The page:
Despite a herniated disc that had me practically unable to move for a few days in early September and left me with considerable numbness and pain in my back and upper left leg for most of that month, I never imagined missing this year’s Philadelphia Marathon. That was not an option.

I finished last year’s Philadelphia Marathon in 4:51:22, but I had already run a marathon earlier in 2017 and did not have the disruption in my training schedule I had this year. Before the herniated disc, I was targeting a time of 4:45:00 or better. Based on the training I was able to get in post-injury/recovery (I was only able to get in up to 16 miles twice), I had to shift my goal to simply finishing the race. Honestly, I wasn’t 100-percent certain I wouldn’t aggravate the injury and have to withdraw.

Internally, though, I still wanted that 4:45:00 or better. After feeling pretty strong during my last few shorter training runs (about 6 miles each), I made the tactical error of going out strong the first 10K, pulling back the next 10 miles or so and hoping to have enough in reserve to finish strong. At first, I thought I had made the right decision. My time at the halfway point was only 34 seconds slower than my time last year. But without the 18- or 20-mile training runs under my belt this cycle, I was gassed by mile 17. I wound up walking and running verrrrry slowly the final 9.2 miles, fighting nausea, cramping and tightness.

That said, I still thought if I could get to mile 26 with about 10 minutes left before that 5-hour mark, I could push myself to cover the final 1.2 miles in 10 minutes. However, I wound up missing that by a minute and a half, finishing the marathon with a time of 5:01:29.

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So, on one hand, it’s an accomplishment I was even able to finish after what I went through in September. On the other, regressing to a plus-5:00:00 time on a marathon is extremely disappointing.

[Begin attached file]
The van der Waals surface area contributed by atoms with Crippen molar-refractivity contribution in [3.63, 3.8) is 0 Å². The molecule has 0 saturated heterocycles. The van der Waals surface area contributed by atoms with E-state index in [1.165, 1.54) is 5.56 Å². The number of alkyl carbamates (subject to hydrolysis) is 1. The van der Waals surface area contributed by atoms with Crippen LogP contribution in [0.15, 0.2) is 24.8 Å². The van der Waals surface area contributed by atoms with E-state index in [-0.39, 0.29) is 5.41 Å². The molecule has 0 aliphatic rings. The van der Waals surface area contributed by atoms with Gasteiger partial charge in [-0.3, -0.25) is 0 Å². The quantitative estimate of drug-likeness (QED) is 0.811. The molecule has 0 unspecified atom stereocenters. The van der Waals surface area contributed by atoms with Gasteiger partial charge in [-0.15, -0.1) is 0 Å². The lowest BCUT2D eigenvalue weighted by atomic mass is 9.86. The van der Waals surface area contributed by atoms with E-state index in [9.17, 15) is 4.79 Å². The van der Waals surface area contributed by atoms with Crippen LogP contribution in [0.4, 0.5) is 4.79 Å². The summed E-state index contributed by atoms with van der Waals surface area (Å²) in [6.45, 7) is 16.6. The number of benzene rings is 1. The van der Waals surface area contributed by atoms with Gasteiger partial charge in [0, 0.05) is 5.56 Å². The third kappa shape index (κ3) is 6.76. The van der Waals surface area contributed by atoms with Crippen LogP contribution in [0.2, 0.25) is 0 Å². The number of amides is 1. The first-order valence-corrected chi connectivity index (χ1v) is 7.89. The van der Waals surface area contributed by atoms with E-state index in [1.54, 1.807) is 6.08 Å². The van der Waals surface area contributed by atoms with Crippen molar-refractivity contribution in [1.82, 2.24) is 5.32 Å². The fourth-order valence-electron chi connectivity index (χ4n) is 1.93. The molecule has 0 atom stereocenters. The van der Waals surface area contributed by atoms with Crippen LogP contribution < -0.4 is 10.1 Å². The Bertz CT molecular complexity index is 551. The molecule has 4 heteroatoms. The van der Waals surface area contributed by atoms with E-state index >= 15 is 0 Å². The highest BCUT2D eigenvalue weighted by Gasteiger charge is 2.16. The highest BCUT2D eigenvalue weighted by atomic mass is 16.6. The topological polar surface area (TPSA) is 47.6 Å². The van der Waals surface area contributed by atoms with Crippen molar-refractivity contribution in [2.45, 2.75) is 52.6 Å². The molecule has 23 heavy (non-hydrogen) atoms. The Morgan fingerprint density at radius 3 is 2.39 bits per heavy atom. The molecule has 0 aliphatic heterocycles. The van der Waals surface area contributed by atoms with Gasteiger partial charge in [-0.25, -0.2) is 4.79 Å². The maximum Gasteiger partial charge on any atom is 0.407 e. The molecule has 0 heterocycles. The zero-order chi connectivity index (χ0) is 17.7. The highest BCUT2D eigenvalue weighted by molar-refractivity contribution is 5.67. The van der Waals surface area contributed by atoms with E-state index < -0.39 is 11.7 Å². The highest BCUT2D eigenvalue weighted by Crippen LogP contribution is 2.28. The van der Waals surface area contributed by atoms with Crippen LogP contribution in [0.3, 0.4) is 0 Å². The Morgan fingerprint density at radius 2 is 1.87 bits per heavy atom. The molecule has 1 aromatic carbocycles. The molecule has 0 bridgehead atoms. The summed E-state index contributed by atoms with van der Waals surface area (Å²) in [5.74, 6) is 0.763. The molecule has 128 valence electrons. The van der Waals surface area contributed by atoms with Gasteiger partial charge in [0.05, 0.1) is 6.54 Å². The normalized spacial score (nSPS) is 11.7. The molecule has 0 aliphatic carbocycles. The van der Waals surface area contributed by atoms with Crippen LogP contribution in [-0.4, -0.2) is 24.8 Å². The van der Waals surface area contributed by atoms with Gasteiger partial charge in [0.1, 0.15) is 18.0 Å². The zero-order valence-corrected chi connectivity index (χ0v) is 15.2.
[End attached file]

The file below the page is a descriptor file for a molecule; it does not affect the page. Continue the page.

I should have realized it was going to be a bad day that morning as I was headed into Philly from South Jersey on a PATCO train. I was in a seat with a door behind me. As the train was nearing the final stop in Center City Philadelphia, I freaked out because I couldn’t find my ski mask, which I planned on wearing during the race (so I could lift up the mask part every now and then to warm my face). I looked under the seat and it wasn’t there. I instinctively went to look behind the seat, forgetting there was a glass partition there. I slammed my head into the partition, but my sunglasses were resting on my head and one of the nose rests/hinges dug right into my forehead before breaking off, resulting in a gash on my head and uneven sunglasses. So I broke the other nose rest off to restore balance to my glasses as my head continued to bleed a bit. The dumbest part of this story? My ski mask was around my neck the whole time; I had simply lowered the hood part after getting on the train. D’oh!

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Another in a long history of head wounds caused by stupidity.

On the plus side, I took part in a “shake-out” run the day before the marathon with 2018 Boston Marathon champion Des Linden and Meb Keflezighi, 2004 Olympic silver medalist and winner of the 2009 New York City and 2014 Boston marathons. They were very accommodating, and chatted and took pictures with everybody who took part in the run…including me!


That was incredibly cool.

Here are a few race photos…

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